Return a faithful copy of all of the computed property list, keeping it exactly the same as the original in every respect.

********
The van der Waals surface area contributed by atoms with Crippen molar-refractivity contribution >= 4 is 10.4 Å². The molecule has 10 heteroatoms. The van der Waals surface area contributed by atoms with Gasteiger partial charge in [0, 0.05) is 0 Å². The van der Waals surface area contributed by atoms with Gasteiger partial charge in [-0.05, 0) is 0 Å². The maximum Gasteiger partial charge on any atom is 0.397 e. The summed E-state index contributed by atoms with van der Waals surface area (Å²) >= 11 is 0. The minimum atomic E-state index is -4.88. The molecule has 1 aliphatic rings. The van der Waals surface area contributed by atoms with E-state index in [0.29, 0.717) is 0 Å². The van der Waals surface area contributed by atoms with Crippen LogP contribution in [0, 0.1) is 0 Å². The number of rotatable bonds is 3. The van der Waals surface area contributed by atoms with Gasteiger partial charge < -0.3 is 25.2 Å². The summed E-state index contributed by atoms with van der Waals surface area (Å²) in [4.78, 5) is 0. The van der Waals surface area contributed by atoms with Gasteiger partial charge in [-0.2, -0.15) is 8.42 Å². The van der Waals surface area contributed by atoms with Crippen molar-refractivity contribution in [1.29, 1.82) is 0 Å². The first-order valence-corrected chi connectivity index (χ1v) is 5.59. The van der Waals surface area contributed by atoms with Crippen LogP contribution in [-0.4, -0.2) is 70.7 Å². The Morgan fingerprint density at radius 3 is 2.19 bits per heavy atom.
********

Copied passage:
The van der Waals surface area contributed by atoms with Crippen molar-refractivity contribution >= 4 is 10.4 Å². The molecule has 10 heteroatoms. The van der Waals surface area contributed by atoms with Gasteiger partial charge in [0, 0.05) is 0 Å². The van der Waals surface area contributed by atoms with Gasteiger partial charge in [-0.05, 0) is 0 Å². The maximum Gasteiger partial charge on any atom is 0.397 e. The summed E-state index contributed by atoms with van der Waals surface area (Å²) >= 11 is 0. The minimum atomic E-state index is -4.88. The molecule has 1 aliphatic rings. The van der Waals surface area contributed by atoms with E-state index in [0.29, 0.717) is 0 Å². The van der Waals surface area contributed by atoms with Crippen LogP contribution in [0, 0.1) is 0 Å². The number of rotatable bonds is 3. The van der Waals surface area contributed by atoms with Gasteiger partial charge < -0.3 is 25.2 Å². The summed E-state index contributed by atoms with van der Waals surface area (Å²) in [4.78, 5) is 0. The van der Waals surface area contributed by atoms with Gasteiger partial charge in [-0.2, -0.15) is 8.42 Å². The van der Waals surface area contributed by atoms with Crippen molar-refractivity contribution in [1.29, 1.82) is 0 Å². The first-order valence-corrected chi connectivity index (χ1v) is 5.59. The van der Waals surface area contributed by atoms with Crippen LogP contribution in [-0.4, -0.2) is 70.7 Å². The Morgan fingerprint density at radius 3 is 2.19 bits per heavy atom.